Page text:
In parts of London, the ratio of house prices to average
earnings is now 20 to one or even higher, and hardly a day goes by without
stories of new luxury flats being snapped up by rich foreigners, who intend to
hold them as investments rather than actually living in them – or even letting
them out. Meanwhile, elsewhere in the UK, ministers are intending to relax the
requirements for new developments to include “affordable” housing.
And new “garden cities” won’t have to include
any affordable homes at all. So does the UK face a crisis of
For economists, this is an odd question. Of course houses
are “affordable”: there’s a market, and people buy and sell them at
prices that, by definition, they can afford, at least for now. The complaint is
not that nobody can “afford” to buy a house in Kensington, Cambridge,
or the places that people most want to live. Instead, it’s that too many people
can afford to pay too much, and that prices are therefore too high, meaning
that many other people have to live in accommodation that is either less
conveniently located or smaller and less comfortable than they would like.
That on its own isn’t enough to prove there’s a problem,
though – by that measure, Michelin-starred restaurants are “too expensive”,
since I, and many others, can’t eat in them as much as I’d like. But housing is
different. The high price of housing has negative consequences, both economic
and social. It inhibits both labour mobility and social mobility, and hence
makes us a poorer and more unequal society. While the national ratio of
unemployed people to vacancies is still about four to one, in some northern
cities it is 10 to one, while in Cambridge there are far more vacancies than
But who can afford to move from Middlesbrough to
Cambridge? With more, and hence cheaper, houses, Cambridge would grow much
faster, providing good jobs for people currently unemployed elsewhere.
Put like that, the response from market-oriented
economists – and I’d include myself here – is simple. Requirements for
affordable housing in new developments may or may not be desirable for other
reasons (creating mixed communities) but they are largely irrelevant to the
wider question. Similarly, there is a very strong case for allowing councils to
borrow more to build social housing where there is demand; but this will help
primarily by expanding the overall housing supply.
The bottom line is that if we, as a society, want lower
house prices, especially in the places where the jobs are, the answer is
simple. Build more houses: lots more. And to do that we need to address the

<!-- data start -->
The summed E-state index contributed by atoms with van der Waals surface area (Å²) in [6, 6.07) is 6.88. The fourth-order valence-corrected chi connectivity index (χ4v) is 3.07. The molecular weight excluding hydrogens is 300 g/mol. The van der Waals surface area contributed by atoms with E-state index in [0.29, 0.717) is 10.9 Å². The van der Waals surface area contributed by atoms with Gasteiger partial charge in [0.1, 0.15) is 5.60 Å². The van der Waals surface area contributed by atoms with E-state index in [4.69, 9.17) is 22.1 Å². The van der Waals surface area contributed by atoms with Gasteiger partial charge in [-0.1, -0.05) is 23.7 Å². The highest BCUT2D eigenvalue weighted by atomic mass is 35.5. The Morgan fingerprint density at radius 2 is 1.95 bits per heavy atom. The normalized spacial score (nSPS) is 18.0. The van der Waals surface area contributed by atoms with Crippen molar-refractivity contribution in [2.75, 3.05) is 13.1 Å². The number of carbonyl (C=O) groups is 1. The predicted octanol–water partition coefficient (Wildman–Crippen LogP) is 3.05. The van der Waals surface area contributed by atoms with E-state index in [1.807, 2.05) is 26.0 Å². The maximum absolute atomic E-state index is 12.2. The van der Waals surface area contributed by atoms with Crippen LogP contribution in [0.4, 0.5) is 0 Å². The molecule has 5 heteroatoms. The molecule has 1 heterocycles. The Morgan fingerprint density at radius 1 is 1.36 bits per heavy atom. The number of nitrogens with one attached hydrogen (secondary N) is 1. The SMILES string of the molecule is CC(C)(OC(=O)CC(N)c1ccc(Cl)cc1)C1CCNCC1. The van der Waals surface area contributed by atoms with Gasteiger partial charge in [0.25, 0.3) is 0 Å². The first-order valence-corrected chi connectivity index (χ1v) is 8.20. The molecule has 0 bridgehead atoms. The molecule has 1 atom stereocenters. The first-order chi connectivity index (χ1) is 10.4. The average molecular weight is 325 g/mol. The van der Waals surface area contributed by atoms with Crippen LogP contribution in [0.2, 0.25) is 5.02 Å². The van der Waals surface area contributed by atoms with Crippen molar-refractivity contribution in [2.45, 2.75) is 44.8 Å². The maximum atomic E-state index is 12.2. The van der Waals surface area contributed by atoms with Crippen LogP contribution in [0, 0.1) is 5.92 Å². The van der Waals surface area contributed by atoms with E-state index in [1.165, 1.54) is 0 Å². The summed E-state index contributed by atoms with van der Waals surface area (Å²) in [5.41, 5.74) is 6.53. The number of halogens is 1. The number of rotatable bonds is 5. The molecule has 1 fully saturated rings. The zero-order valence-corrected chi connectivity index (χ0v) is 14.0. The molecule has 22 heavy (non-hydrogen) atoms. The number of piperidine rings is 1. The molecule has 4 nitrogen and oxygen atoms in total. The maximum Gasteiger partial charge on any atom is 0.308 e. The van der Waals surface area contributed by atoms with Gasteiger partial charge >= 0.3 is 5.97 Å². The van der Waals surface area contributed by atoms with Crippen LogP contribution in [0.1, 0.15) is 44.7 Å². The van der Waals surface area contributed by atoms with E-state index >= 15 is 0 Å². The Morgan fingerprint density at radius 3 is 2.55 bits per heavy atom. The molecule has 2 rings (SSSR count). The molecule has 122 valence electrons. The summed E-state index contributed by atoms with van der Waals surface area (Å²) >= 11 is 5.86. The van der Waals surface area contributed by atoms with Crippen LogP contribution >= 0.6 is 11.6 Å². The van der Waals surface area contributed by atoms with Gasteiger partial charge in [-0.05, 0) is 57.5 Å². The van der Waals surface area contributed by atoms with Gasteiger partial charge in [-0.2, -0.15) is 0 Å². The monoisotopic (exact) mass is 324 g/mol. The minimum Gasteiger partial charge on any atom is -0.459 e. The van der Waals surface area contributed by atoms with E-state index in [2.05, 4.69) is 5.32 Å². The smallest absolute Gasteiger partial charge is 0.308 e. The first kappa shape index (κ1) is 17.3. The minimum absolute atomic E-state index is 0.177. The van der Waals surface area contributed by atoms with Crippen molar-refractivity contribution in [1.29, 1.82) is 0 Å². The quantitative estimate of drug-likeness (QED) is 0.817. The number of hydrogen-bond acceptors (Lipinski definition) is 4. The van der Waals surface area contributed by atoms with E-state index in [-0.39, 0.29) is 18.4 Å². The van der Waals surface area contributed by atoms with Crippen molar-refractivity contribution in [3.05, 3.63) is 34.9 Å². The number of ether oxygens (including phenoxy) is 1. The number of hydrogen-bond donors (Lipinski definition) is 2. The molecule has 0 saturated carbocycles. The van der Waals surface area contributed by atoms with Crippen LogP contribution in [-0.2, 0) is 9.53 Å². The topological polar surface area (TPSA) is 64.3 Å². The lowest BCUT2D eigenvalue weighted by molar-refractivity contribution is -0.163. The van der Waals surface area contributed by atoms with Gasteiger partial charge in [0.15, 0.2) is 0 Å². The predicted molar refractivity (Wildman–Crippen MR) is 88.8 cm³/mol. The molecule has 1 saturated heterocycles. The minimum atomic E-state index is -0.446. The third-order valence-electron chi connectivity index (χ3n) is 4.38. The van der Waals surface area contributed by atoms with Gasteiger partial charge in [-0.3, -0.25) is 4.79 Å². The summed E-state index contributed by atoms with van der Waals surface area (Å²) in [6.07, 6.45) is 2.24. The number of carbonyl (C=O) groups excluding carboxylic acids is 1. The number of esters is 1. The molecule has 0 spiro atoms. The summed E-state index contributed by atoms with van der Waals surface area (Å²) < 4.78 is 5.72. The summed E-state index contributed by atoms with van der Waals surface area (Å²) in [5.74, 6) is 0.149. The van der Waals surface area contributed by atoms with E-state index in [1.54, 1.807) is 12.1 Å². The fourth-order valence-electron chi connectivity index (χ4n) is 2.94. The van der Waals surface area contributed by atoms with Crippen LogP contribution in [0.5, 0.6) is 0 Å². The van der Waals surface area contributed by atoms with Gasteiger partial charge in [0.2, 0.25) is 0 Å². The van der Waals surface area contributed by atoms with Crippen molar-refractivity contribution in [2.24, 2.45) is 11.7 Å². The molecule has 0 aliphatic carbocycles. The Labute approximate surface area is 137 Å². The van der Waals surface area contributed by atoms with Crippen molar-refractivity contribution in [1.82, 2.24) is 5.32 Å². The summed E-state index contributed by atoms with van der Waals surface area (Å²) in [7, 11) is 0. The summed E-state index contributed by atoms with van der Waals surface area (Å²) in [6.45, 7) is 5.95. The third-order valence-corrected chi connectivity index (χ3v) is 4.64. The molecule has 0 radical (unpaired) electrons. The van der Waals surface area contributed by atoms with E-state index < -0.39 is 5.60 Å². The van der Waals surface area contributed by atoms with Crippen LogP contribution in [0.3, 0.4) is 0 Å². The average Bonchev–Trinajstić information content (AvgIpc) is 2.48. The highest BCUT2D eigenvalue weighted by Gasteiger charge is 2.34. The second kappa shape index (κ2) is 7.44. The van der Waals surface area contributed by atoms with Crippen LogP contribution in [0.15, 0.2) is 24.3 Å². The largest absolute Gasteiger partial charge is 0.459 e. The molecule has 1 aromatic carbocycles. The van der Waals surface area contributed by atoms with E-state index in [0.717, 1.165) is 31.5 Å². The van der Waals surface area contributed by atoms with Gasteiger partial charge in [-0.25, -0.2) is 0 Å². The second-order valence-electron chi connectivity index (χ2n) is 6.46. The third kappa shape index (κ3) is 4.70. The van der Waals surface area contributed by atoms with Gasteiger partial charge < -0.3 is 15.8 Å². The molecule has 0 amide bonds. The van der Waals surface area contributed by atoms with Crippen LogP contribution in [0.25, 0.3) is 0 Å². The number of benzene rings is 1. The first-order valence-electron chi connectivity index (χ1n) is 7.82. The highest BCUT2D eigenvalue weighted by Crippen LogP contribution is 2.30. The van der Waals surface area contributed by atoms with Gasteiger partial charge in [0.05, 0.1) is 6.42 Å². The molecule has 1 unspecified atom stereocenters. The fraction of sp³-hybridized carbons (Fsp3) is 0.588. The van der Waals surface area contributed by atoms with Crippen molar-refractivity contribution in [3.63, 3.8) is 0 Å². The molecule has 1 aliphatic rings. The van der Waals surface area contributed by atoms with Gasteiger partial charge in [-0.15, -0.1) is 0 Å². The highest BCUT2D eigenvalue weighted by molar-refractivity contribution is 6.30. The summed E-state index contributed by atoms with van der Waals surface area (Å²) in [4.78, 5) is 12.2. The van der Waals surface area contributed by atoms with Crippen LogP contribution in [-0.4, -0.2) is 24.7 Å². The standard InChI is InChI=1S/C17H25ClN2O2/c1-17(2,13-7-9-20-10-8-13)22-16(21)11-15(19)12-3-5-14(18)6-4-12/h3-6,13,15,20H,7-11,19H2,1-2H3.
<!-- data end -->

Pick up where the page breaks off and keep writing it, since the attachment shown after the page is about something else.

reason why the market isn’t building more houses already. There are obvious
market failures: land near Cambridge might be worth £20,000 a hectare as
farmland, but with planning permission for housing it would be worth more than 100 times
Doing something about this doesn’t mean concreting over
England –only a little over 2% of England (let alone the UK) is actually built
There is another argument. Danny Dorling suggests that the problem is not that we don’t
have enough houses, but that they’re poorly distributed; we have more bedrooms
per person than ever before, but the richest 10% have five times as many as the
poorest. He argues for a land tax and an increased, much more progressive
council tax, to encourage housing to be used more equitably and efficiently.
But these are complementary, not alternative strategies.
Building more houses would reduce the price of existing ones, and hence in
itself would make the UK a less unequal society. So would higher taxes on land
and property. And both would make it less attractive to leave properties empty
as an investment rather than using them productively by letting them out.
The good news is that, after decades in which the general
consensus appeared to be that (in contrast to all other types of inflation)
house price inflation was somehow a good thing because it made people feel
richer, there now is a growing realisation that it redistributes money from the
young and the poor to the old and the rich, making us a less equal and less
The answer is not tinkering around the edges with “affordable”
housing or crackdowns on absentee foreign buyers in Knightsbridge – it is a
combination of direct government action to build more houses; reforms to
planning and regulation to let the market work; and higher taxes to
redistribute the windfall gains that have benefited those who need it least.
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